Kaveh Golestan (1950-2003) was an important and prolific Iranian documentary photographer and a pioneer of street photography. His photographic practice has hugely informed the work of future generations of Iranian artists but has remained seriously over-looked in Europe. The Citadel presents 45 vintage photographs from the series entitled Prostitute taken between 1975-1977 of women working in the Citadel of Shahr-e No, the red light district of Tehran. The photographs will be exhibited for the first time as a vintage set since 1978. Alongside the photographs, the exhibition will include original diaries of Golestan, newspaper clippings and audio interviews that he collected from and relating to the area.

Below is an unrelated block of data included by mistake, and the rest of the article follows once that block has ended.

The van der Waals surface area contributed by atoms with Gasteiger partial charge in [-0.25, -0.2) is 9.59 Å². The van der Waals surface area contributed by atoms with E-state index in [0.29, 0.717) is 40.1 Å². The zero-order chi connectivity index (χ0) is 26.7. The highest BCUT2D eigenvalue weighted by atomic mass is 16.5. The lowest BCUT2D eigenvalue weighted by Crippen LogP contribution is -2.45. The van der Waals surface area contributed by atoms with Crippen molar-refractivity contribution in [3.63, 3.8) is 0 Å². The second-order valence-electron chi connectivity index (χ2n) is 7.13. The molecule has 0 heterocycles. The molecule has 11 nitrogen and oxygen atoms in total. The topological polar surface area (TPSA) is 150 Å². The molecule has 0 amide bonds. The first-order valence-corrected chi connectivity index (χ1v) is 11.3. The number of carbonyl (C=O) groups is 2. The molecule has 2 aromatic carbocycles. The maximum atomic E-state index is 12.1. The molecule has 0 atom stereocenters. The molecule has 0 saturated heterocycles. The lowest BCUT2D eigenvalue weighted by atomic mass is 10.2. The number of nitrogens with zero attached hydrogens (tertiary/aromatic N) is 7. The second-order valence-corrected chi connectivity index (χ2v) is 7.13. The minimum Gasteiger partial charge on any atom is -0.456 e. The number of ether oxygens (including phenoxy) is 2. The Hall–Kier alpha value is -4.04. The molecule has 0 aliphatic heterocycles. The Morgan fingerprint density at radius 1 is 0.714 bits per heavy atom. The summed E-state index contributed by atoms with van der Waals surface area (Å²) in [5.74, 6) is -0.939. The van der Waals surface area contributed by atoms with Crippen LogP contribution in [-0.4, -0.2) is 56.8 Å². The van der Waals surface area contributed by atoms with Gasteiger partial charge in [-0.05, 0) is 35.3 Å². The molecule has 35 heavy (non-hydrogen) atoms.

Besides Shahr-e No, Kaveh Golestan also documented many other major historical events like the conflict in Northern Ireland, the Iranian revolution, The Iran-Iraq War, and the Gulf Wars. In 1979 he was awarded the Robert Capa Gold Medal for “superlative photography requiring exceptional courage and enterprise abroad”. He wasn’t able to pick up the award until thirteen years later, as by then the work was no longer considered a threat to the Iranian government. While he was on an assignment in Iraq, Golestan stepped on a fatal landmine on 2 April 2003. He died in Kifri in Northern Iraq. He was 52 years old. His documentary photographs have mainly been featured in reportages and books and his work has not been exhibited often. The Kunsthal (Rotterdam) showed the exhibition Kaveh Golestan 1950-2003. Recording the Truth in Iran in 2008.